Negotiations Skills Training
With over twenty-five years of proven industry experience, the Negotiations Training Institute of America is the recognized leader in negotiations training, consulting and performance coaching. Through public open enrollment seminars and private on-session training sessions, we have helped leading corporations, non-profit organizations and governmental agencies improve their ability to negotiate better outcomes for their constituencies. First-time negotiators as well as those with the greatest competitive drive and amount of first-hand experience and negotiations wisdom can benefit from our time-tested workshops. Whether focusing on negotiating a contract with a vendor or jumping in to the often-stressful car buying process to deal with a dealership, our courses provide useful skills, proven techniques and various classroom role plays to help you become more aware of negotiations that you must face on a daily basis.
For more information on our negotiation skills training courses please contact us.
Can't Come to Agreement:
Knowing Your Alternatives
You've been sitting at the negotiating table for the past twelve hours... save for a few bathroom breaks and a timeout to eat a stale bagel with room temperature cream cheese, you just can't seem to make any progress. There are a few key items where neither you nor the other party can come to agreement. Your interests just seem too far apart and it doesn't seem likely that either one of you is going to budge. Personally, you don't want to give up. You feel like the relationship with the other party is just too important and you are focused on trying to find a solution.
Following a quick bathroom timeout, you walk back into the conference room and sit back down at the negotiating table.
You: "Well... that's much better. Now, where were we? I think we were trying to understand a bit more about your position on the jurisdiction. If I understand you correctly, you..."
The Other Party: "Before you go any further... I really do appreciate all the effort you have put into our discussion."
You: "Of course... I'm glad we're still trying to sort this out."
The Other Party: "Well, that's just it. I don't think we're going to reach common ground on these last clauses. We've decided to call off the negotiation and start looking at another alternative."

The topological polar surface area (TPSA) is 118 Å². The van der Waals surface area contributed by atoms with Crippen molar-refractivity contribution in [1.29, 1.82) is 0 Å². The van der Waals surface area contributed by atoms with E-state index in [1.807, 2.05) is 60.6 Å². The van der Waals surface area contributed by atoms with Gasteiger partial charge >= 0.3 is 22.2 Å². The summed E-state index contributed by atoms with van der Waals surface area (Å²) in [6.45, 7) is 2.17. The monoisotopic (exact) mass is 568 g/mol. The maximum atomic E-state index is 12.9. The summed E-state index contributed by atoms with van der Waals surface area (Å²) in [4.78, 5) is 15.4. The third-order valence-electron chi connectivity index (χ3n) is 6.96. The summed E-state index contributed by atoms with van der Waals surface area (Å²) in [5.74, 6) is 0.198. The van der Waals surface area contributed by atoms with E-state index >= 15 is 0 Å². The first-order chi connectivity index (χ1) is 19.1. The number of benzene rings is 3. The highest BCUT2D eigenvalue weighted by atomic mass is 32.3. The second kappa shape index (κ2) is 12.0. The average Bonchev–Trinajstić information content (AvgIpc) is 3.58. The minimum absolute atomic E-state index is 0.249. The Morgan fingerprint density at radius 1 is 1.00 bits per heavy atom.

You: *gulp!* "Oh..."
Wow. You didn't see that coming. Well... at least you had prepared a contingency plan for this type of situation. Right? You didn't? *gulp* "Oh..."
Let's face it... failed negotiations happen all the time. There are times when each party has interests and desires that are so far apart that no amount of talking with lead to a negotiated agreement. So, just like no one should step into a negotiation without knowing what they want to accomplish, no one should step into a negotiation without having appraised the consequences of failing to reach agreement. This is the process of establishing a "Best Alternative to a Negotiated Agreement" and a "Worst Alternative to a Negotiated Agreement". For simplicity's sake, let's use BATNA and WATNA for short.
The BATNA is simple... if you and the other party can come to an agreement, what are the best alternatives to pursue? What other solutions can you pursue? Are there other parties who can do what this party was planning to do? Are there other ways to accomplish what you were trying to accomplish? Take the time to come up with a list of these different alternatives. These aren't necessarily bad things. They compromise your fallback position or positions. Knowing these alternatives, you have a clear understanding of what can or will be done should you need to walk away from a negotiation. It helps to understand that other party's BATNA, as well, so that you can have a realistic expectation of the negotiation. If you're not the only game in town and other companies can do what you were proposing to do, this will influence your discussions.
The WATNA, while still simple, is not quite as pleasant to think about. This is the worst-case scenario. Your negotiations have fallen apart and the only supplier who can provide you with an important product component doesn't want to talk anymore. Now what do you do? You need to understand the worst possible outcome to know how far you can and can't go in a negotiation. If failing to negotiate an agreement leads to a company shutting down, perhaps you should readjust your aspirations and focus on getting things resolved. Knowing your WATNA can make or break you... have both your BATNA and WATNA established before meeting with the other party.
For Negotiation Skills Seminar information please contact us.
Related: Negotiation Course
- Win-Win Negotiations Training
- Negotiating Contracts Seminar
- Essential Negotiations Skills
- Negotiation Techniques for Sales